Take the 2-minute tour ×
Super User is a question and answer site for computer enthusiasts and power users. It's 100% free, no registration required.

How important is RAM speed for computationally expensive tasks like gaming, video encoding, video editing, graphics software (Photoshop/Sketchup)?

share|improve this question
add comment

6 Answers

up vote 7 down vote accepted

For video encoding & editing : Marginal improvement, as the hard disk is the real bottleneck, not RAM.

Graphics software : Marginal improvement, and only on some very rare operations. Format conversions will improve, but not very noticeable unless you are converting batches of images.

Gaming: Depends on the game, but usually here is where you might find some real improvement.

share|improve this answer
    
i have 1 + 2 GB RAM. one 533 and another 800 MHz speed. both are clocked to 533 of course by motherboard. the motherboard supports both speed. with 3 GB i'm ok, no need more RAM. i was wondering if i upgrade my pc, should i consider upgrading RAM for better speed, like 1066 or more? –  Donotalo Oct 29 '10 at 13:00
    
If you are upgrading other components, you might also upgrade the RAM, since finally all data to all peripherals does pass through it. Especially for the 533 stick. –  harrymc Oct 29 '10 at 14:37
add comment

RAM speed doesn't matter. The difference between fastest and slowest RAM is barely measurable in benchmarks, let alone real applications. Evidence can be found in Tom's Ultimate RAM Speed Tests.

share|improve this answer
add comment

It all depends on what you are using your PC for. If it's for applications that load completely into memory and run then quantity and speed of RAM are important. If, however, your application is constantly performing disk writes then you should look at the HDD access times as the greatest performance bottleneck. Different games will require different things, i.e. If you are playing games with AI then you need good RAM and lots of processing power, games that are graphics heavy will lean toward a good GPU/memory/processor, etc.

It really does depend on the individual application/game.

share|improve this answer
add comment

It should be one of the lowest priorities when choosing where to spend your money because the speed increase / $ is one of the lowest. It is usually better to expend the money on a faster processor, a better GPU or more memory.

share|improve this answer
1  
I'd rather invest in a fast system bus than in a faster cpu/gpu. What's the use of a fast cpu when it has to wait on the data it's going to process? –  stijn Oct 29 '10 at 11:00
add comment

RAM speed (Mghz) is just how fast data in memory is accessed. RAM size (GB) is the amount of data that can be stored in the memory at any given time. Obviously the faster the RAM is, the quicker your applications will be able to pull stored data out of memory and their response time will improve. The more RAM you have, the more information you can store, so the more applications you can have open before your applications start paging off the hard drive.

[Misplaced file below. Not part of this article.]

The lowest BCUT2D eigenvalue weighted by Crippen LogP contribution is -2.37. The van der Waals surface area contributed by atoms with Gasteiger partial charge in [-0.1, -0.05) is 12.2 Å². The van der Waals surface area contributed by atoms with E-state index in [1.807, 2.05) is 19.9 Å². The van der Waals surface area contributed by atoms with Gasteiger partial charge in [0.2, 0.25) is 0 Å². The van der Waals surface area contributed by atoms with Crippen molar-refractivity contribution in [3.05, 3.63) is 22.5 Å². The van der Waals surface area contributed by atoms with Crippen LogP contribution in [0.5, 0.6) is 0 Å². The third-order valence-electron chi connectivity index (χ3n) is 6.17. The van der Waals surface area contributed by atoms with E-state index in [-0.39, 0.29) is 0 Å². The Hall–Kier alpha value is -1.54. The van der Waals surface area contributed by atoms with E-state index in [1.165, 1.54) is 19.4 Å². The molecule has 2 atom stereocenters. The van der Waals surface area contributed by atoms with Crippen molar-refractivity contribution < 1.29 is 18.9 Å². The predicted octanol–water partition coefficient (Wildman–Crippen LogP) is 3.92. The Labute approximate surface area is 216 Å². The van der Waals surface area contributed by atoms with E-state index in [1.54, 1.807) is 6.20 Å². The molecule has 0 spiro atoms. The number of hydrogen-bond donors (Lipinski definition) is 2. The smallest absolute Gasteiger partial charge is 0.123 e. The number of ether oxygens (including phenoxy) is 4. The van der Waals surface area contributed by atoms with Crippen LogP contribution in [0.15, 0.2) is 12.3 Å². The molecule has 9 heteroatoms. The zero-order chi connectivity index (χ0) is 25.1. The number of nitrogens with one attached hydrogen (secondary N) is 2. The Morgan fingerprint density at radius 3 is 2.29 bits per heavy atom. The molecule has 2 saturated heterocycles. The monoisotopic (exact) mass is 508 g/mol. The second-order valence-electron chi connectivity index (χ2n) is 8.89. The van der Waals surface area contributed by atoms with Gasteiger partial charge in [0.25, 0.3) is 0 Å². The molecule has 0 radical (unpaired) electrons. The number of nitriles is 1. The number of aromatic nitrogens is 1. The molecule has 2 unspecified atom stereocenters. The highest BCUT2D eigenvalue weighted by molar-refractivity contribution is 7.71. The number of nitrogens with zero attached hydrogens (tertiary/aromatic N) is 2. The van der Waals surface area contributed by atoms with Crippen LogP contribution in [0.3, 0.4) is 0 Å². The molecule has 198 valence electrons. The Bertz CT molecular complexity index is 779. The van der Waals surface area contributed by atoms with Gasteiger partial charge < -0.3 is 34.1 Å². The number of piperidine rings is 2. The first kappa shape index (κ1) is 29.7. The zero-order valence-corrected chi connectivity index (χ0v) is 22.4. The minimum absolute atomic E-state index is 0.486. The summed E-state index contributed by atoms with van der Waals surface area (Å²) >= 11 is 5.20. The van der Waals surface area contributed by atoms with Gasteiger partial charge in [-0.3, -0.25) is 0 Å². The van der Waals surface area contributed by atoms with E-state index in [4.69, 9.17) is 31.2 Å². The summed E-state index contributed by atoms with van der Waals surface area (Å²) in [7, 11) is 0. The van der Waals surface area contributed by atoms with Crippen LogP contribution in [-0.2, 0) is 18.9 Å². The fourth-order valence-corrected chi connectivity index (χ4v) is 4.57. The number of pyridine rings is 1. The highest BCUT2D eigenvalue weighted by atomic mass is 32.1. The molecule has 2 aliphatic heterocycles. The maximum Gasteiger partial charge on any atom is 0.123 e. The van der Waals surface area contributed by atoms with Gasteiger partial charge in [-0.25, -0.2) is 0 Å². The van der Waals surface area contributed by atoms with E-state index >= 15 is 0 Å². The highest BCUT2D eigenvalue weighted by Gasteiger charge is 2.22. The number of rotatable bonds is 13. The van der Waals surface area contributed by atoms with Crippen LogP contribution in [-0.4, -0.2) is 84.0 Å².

In short, for the tasks you describe, because they are RAM intensive and often involve constantly moving data between the app and memory, faster RAM would be very beneficial.

share|improve this answer
    
I'm curious, why the downvote? –  MaQleod Aug 12 '12 at 21:55
add comment

Important? Hmm - depends on how keen you are to squeeze out every last bit of performance.

Relevant - yes.

Getting the fastest RAM possible for your system will make a difference, but be aware that some performance RAM needs a different voltage (typically RAM voltages can range from about 1.8V to 2.1V) so make sure your motherboard supports whatever you might plan to install both speed and voltage-wise.

Here's your reading homework from Tom's Hardware: Tom's Ultimate RAM Speed Tests

share|improve this answer
    
Of course, depending on the mix of applications, data and other hardware you might find little improvement. E.g. faster RAM will not really help IO bound tasks, or where the CPU/GPU is the limit. In other cases (photo/video processing would likely be a good candidate) you might see some improvement. Finally remember why CPUs have ever increasing amounts of cache: main RAM is always too slow for the CPU. As with any performance questions: only your measurements of your tasks will really tell you. –  Richard Oct 29 '10 at 8:41
    
Actually, the link you shared suggests that RAM speed basically doesn't matter. The differences are barely measurable. But, great link. +1 –  Norman Ramsey Aug 12 '12 at 21:03
add comment

Your Answer

 
discard

By posting your answer, you agree to the privacy policy and terms of service.

Not the answer you're looking for? Browse other questions tagged or ask your own question.